Dear Crabby, Is Hurricane Florence Really The Storm of a Lifetime?

Dear Crabby, Is Hurricane Florence Really The Storm of a Lifetime?

Sincerely, Carol Lynah


Dear Carol,

It is the “Storm of a Lifetime” if you were born yesterday and only until next hurricane season. Doom and gloom are reported with every storm these days – you know how TV news works – we’re all going to suffer the wrath of climate change.

Well, most of the major storms came many years ago – before we were using gas-guzzling cars – half in my lifetime (I’m old). Here’s a list of the top deadliest:

  1. Great Galveston Hurricane in 1900, category 4, 8000 deaths
  2. San Ciriaco (Puerto Rico) in 1899, category 3, 3369 deaths
  3. Hurricane Maria (Dominica) in 2017, category 4, 3057 deaths
  4. Lake Okeechobee Hurricane (Puerto Rico & Florida) in 1928, category 4, 2500 deaths
  5. Hurricane Katrina in 2005, category 3, 1200 deaths
  6. Cheniere Caminada Hurricane in 1893, category 4, 1100 deaths
  7. Sea Islands Hurricane in 1893, category 3, 1000 deaths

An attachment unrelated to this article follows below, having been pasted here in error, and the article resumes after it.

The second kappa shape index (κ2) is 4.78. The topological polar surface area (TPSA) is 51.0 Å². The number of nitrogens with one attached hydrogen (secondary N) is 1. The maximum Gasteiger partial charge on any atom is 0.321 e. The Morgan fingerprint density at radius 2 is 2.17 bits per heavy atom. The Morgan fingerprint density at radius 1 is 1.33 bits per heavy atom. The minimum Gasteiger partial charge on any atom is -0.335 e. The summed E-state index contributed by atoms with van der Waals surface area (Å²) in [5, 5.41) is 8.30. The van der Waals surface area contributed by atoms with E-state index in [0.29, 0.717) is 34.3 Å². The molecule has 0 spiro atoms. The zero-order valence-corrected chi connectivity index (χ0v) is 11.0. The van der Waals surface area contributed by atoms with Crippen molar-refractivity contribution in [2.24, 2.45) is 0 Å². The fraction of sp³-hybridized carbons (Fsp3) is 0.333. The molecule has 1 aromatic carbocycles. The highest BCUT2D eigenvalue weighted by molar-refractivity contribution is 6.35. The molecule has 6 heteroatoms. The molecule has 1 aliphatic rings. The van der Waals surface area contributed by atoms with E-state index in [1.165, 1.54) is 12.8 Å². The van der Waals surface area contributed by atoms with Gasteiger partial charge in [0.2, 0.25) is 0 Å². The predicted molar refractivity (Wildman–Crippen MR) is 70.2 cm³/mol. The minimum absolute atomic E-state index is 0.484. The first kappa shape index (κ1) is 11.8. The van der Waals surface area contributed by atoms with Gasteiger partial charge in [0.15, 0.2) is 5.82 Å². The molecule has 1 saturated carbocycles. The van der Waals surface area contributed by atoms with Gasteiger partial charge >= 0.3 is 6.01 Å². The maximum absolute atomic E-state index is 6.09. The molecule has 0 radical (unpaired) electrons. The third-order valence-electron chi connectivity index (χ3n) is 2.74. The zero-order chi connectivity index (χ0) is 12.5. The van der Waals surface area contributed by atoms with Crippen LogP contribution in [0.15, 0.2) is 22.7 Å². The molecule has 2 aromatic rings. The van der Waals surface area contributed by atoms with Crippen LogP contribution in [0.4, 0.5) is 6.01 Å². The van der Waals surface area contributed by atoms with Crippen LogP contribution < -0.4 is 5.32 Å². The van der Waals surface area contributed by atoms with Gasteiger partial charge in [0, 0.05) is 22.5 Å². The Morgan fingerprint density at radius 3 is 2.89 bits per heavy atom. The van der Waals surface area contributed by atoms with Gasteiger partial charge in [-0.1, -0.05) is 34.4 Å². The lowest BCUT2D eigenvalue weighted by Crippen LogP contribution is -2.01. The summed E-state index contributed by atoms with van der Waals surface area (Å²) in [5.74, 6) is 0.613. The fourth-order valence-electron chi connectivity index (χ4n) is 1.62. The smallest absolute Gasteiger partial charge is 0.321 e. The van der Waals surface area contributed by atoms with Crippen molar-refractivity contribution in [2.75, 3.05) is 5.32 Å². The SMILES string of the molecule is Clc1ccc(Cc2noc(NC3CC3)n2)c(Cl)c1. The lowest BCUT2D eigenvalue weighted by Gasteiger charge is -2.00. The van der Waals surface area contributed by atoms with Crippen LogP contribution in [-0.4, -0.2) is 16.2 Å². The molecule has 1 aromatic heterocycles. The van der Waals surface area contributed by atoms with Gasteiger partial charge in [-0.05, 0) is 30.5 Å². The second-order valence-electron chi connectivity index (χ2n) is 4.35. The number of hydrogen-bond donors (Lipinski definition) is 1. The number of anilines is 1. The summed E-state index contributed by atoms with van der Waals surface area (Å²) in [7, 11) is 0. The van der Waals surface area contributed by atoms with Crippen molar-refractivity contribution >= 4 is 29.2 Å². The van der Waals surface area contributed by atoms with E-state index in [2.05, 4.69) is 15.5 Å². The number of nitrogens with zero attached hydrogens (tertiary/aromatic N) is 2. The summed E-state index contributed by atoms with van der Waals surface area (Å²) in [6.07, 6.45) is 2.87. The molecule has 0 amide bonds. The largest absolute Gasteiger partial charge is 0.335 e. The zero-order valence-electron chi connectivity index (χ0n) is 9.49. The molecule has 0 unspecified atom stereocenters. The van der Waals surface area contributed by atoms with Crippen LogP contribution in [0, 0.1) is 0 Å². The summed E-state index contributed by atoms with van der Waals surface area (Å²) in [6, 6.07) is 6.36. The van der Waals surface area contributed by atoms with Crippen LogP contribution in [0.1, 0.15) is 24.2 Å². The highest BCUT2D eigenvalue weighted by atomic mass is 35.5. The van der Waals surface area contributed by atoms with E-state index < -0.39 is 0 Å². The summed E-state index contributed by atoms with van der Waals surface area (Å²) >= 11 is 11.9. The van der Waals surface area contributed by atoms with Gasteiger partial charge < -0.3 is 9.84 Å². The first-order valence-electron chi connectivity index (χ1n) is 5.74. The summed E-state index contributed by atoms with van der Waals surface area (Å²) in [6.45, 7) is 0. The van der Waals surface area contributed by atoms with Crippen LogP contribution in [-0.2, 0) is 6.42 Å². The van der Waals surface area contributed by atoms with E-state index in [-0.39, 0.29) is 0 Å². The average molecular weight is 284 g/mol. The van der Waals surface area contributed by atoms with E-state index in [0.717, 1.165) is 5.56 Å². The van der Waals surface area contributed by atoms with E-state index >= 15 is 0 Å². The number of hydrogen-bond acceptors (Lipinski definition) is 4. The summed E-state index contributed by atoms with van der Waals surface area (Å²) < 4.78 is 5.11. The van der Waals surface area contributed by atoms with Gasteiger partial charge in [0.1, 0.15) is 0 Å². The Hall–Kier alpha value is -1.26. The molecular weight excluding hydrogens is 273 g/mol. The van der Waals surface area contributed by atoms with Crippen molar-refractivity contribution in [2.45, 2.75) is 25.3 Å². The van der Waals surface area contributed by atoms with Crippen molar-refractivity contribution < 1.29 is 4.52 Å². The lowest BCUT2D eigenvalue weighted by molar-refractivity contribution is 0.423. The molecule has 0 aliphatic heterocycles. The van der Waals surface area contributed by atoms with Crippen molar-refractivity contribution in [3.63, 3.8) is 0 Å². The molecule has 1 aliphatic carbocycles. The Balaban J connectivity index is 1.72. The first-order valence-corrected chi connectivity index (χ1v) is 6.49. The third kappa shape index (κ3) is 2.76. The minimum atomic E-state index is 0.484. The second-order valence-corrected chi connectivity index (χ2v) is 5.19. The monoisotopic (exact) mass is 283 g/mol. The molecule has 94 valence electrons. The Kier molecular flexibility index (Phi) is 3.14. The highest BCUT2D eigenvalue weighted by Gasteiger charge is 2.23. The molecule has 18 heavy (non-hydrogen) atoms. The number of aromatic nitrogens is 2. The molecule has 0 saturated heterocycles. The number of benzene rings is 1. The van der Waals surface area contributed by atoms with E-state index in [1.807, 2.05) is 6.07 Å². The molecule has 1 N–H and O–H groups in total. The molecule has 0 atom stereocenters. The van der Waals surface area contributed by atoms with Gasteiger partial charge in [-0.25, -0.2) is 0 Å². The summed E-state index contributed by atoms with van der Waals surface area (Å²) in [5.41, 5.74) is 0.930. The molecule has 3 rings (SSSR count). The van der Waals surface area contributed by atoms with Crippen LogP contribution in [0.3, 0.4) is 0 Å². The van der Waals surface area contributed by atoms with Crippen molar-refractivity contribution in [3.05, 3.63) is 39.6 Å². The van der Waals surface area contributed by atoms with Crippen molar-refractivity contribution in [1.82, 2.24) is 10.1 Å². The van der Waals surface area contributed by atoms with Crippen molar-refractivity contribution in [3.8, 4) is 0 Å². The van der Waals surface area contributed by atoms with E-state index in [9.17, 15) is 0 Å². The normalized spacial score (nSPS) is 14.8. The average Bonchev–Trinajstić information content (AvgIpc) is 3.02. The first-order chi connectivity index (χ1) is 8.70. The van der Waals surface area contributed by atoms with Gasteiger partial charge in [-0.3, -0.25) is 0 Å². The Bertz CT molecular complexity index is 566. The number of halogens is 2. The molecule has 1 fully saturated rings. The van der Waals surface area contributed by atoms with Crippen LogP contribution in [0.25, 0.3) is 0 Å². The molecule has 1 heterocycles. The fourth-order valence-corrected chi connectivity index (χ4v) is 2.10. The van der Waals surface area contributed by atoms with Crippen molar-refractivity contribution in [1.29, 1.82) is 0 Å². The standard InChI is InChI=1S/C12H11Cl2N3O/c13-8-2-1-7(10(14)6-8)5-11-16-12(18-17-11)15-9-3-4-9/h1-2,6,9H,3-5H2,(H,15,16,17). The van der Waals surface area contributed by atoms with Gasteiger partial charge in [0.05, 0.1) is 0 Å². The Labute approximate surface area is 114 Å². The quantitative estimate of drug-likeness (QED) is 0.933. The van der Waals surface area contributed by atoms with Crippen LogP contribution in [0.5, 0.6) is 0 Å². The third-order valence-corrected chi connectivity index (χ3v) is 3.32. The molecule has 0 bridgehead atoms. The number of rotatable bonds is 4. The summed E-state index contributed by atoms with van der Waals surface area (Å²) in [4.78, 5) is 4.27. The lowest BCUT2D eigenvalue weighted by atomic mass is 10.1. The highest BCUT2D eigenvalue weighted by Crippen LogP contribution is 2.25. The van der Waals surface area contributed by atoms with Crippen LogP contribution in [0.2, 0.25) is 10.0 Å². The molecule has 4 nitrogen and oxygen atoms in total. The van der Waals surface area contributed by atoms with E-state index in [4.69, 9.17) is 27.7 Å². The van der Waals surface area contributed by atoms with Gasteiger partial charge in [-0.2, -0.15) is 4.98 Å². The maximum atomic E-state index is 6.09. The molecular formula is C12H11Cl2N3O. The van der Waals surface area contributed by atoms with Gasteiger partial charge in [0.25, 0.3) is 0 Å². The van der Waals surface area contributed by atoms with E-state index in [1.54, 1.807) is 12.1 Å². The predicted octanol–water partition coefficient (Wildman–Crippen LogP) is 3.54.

8. San Narcico (Puerto Rico) in 1867, category 3, 811 deaths
  9. San Lorenzo (Puerto Rico) in 1852, category 1, 800 deaths
  10. Georgia/South Carolina Hurricane in 1881, category 2, 700 deaths
  11. Hurricane Audrey in 1957, category 4, 416 deaths
  12. Great Labor Day Hurricane in 1935, category 5, 408 deaths
  13. Last Island Hurricane in 1856, category 4, 400 deaths
Dear Crabby sits infront of his laptop

Dear Crabby Gives Advice

I find the naming of hurricanes to be more interesting than the storm itself … Anyway, as you can tell from that list, we’re doing okay, especially here in Michigan. The Caribbean and Gulf Coast are hit the most, with fewer on the Atlantic Coast, like Hurricane Florence right now. But is she the “Storm of a Lifetime” for the East Coast?

Again, only right now. Hurricane Sandy, in 2012 – a category 1 – was then the “Storm of a Lifetime” back then (only six years ago). So which is it? Sandy or Florence? Only time will tell, Sandy killed 117, and it looks like we won’t beat that number – thankfully – with Florence, we won’t come anywhere close.

Thanks to the advancement of modern weather-watching technology, we can now warn people well in advance. And that saves lives – when they listen. However, that same technology allows the news crews to broadcast the end of times, at least until the next news cycle.

Hope that eases you mind Carol.


Dear Crabby

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